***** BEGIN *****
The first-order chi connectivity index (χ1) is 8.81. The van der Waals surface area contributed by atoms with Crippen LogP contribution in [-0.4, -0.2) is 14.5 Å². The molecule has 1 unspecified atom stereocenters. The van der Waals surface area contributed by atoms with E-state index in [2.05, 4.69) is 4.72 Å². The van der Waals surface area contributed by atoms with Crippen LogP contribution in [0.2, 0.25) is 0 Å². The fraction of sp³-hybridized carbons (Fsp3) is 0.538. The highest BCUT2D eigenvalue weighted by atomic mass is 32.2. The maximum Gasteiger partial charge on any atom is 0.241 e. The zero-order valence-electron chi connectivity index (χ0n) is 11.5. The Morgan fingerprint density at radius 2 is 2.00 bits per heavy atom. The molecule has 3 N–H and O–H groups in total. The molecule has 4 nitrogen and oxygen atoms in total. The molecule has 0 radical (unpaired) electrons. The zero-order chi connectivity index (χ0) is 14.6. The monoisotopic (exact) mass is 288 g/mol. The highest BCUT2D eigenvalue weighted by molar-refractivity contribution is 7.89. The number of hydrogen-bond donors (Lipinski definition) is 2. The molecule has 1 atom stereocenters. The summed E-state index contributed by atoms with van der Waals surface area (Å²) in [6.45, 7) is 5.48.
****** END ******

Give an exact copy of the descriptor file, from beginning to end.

The first-order chi connectivity index (χ1) is 8.81. The van der Waals surface area contributed by atoms with Crippen LogP contribution in [-0.4, -0.2) is 14.5 Å². The molecule has 1 unspecified atom stereocenters. The van der Waals surface area contributed by atoms with E-state index in [2.05, 4.69) is 4.72 Å². The van der Waals surface area contributed by atoms with Crippen LogP contribution in [0.2, 0.25) is 0 Å². The fraction of sp³-hybridized carbons (Fsp3) is 0.538. The highest BCUT2D eigenvalue weighted by atomic mass is 32.2. The maximum Gasteiger partial charge on any atom is 0.241 e. The zero-order valence-electron chi connectivity index (χ0n) is 11.5. The Morgan fingerprint density at radius 2 is 2.00 bits per heavy atom. The molecule has 3 N–H and O–H groups in total. The molecule has 4 nitrogen and oxygen atoms in total. The molecule has 0 radical (unpaired) electrons. The zero-order chi connectivity index (χ0) is 14.6. The monoisotopic (exact) mass is 288 g/mol. The highest BCUT2D eigenvalue weighted by molar-refractivity contribution is 7.89. The number of hydrogen-bond donors (Lipinski definition) is 2. The molecule has 1 atom stereocenters. The summed E-state index contributed by atoms with van der Waals surface area (Å²) in [6.45, 7) is 5.48.